Once upon a time, about 20 years ago, I saw the PBS production of Rebecca really, really late at night. I only remember enough to picture Emilia Fox and Diana Rigg in their respective roles as the second Mrs. De Winter and Mrs. Danvers. As for the story, I didn’t remember much beyond the broad strokes. I’m glad. Reading this book wouldn’t have been nearly as much torture/fun if I’d remembered more of the story.
In the beginning, I felt like I was reading the excruciating tale of an introvert struggling to fill the shoes of an extrovert in a position she was completely unqualified for, and I identified with the unnamed narrator on a deep and uncomfortable level. Soooooooo uncomfortable. Totally introverted? Definitely. Hiding when someone rocks up to the house, unexpectedly or otherwise? I do that. Fantasizing endless scenarios and possible outcomes? I do that too. Giving inadvertent outward signs that I’m engaging in said fantasizing? Yep, that’s happened once or twice. That’s about where our similarities end, but I saw enough of myself in her that the secondhand embarrassment was frequent and intense. I didn’t know whether I wanted to hug her or slap her. Or both. The first note I made while reading the book was “Holy Hand Grenade, am I going to cringe ALL THE WAY through this book?” with the addendum of “(Yes. Yes I am.)”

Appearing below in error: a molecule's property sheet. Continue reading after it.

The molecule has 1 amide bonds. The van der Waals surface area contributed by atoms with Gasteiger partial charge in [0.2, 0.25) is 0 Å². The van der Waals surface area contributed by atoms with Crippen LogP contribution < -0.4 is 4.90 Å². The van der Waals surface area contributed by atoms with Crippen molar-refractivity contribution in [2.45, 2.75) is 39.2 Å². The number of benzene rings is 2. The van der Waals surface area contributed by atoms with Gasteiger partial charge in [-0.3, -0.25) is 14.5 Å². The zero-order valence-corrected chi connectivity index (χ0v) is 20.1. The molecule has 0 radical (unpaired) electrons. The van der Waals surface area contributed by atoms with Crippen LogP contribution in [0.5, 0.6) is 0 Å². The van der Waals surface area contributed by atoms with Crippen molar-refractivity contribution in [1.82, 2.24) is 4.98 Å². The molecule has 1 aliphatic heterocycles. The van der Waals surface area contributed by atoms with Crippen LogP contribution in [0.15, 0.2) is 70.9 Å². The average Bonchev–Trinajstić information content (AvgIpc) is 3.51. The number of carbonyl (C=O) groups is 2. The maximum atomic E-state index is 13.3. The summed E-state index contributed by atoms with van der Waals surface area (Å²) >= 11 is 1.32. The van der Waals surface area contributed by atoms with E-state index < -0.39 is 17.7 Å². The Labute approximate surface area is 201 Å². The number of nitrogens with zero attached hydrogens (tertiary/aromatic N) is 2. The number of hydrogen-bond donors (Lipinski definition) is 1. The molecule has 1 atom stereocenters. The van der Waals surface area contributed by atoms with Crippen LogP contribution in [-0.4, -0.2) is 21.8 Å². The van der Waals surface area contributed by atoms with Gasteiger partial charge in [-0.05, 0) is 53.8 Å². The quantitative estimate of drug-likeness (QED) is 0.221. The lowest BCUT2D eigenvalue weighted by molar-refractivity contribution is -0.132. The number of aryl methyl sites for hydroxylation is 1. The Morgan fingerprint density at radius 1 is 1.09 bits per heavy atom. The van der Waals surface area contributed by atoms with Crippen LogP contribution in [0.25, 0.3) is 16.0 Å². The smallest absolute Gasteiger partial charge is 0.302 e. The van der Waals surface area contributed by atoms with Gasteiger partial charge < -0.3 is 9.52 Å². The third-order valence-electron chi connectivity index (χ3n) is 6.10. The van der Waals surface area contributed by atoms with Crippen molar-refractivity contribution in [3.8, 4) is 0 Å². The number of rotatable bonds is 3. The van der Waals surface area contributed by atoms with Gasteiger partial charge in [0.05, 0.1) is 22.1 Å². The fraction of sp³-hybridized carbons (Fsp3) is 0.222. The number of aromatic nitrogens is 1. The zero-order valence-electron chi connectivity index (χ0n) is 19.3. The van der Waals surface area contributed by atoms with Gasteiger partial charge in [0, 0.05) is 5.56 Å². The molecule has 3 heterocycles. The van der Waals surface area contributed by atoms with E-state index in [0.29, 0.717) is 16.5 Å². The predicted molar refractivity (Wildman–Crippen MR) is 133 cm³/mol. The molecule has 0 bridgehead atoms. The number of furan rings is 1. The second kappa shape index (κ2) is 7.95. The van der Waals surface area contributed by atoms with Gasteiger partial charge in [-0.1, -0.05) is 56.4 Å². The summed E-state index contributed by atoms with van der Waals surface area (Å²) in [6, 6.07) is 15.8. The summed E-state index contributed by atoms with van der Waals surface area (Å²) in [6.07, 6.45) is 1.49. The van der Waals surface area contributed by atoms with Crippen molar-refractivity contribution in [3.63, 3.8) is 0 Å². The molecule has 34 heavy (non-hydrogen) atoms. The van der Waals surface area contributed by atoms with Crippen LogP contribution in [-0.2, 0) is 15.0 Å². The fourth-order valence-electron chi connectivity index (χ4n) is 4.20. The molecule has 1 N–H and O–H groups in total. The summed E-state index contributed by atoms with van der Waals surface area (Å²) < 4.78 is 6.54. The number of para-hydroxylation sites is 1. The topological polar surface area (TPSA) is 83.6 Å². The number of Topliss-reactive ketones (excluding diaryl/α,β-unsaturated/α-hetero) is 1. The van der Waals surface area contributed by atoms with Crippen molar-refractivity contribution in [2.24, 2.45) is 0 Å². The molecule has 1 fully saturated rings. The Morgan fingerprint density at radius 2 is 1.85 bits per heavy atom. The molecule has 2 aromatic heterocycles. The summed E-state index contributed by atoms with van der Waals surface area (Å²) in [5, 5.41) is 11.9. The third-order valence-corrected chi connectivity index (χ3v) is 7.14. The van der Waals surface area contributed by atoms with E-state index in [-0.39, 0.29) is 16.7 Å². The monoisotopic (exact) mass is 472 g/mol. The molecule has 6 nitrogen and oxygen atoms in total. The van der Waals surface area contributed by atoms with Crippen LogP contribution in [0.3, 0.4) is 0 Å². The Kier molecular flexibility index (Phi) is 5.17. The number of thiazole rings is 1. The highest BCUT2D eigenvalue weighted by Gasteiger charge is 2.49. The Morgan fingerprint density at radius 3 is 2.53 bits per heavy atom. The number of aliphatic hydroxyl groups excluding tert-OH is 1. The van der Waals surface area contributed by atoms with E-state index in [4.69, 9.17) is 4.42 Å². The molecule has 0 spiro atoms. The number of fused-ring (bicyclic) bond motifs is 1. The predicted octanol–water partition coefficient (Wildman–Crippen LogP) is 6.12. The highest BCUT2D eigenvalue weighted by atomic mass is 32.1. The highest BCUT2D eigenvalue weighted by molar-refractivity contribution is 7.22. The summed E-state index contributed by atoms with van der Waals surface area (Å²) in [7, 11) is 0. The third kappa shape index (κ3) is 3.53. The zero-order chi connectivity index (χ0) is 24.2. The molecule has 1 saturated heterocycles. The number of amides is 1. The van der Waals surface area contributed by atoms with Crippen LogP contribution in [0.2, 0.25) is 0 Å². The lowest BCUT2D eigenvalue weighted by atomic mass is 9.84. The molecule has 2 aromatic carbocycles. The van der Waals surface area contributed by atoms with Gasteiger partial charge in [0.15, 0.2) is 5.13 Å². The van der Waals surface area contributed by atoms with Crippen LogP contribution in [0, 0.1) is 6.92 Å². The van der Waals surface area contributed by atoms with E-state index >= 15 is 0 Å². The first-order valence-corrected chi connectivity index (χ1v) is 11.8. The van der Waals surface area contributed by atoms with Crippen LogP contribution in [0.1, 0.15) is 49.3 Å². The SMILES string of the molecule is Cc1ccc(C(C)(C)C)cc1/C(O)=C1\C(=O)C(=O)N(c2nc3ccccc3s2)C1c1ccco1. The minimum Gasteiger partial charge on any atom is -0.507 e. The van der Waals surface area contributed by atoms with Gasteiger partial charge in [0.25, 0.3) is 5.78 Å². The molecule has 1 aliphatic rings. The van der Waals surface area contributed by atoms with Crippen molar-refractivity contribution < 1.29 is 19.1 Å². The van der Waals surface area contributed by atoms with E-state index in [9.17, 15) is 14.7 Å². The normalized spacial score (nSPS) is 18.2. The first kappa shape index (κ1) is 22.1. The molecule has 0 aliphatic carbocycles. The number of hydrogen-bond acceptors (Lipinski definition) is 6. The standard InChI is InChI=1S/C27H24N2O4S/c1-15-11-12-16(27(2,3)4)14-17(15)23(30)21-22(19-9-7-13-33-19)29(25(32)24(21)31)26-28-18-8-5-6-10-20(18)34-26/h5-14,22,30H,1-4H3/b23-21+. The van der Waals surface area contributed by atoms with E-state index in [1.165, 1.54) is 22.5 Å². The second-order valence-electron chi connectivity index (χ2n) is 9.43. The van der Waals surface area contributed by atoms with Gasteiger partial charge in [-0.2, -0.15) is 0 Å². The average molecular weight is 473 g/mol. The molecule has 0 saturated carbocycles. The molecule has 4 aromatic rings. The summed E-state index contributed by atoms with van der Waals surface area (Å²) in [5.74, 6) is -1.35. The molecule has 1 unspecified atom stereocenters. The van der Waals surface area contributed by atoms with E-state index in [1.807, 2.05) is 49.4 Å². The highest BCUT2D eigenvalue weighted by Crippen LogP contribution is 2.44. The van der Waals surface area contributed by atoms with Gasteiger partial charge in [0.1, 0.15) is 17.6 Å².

Boy. Did I ever.
The writing is fantastic. The characters on the page can be having the most banal conversation ever recorded (which they frequently do), and all the time du Maurier is tightening the screw, building tension and stretching nerves past the breaking point. It is beyond atmospheric. I know I’ve already used the word excruciating, but IT IS SO. VERY. EXCRUCIATING.
Ahem. Sorry for shouting. Anyway, despite the excruciating excellence of this novel, I can’t give it five stars. Spoilery reason under the tag:
I read this for the Halloween Bingo 2018 Terrifying Women square.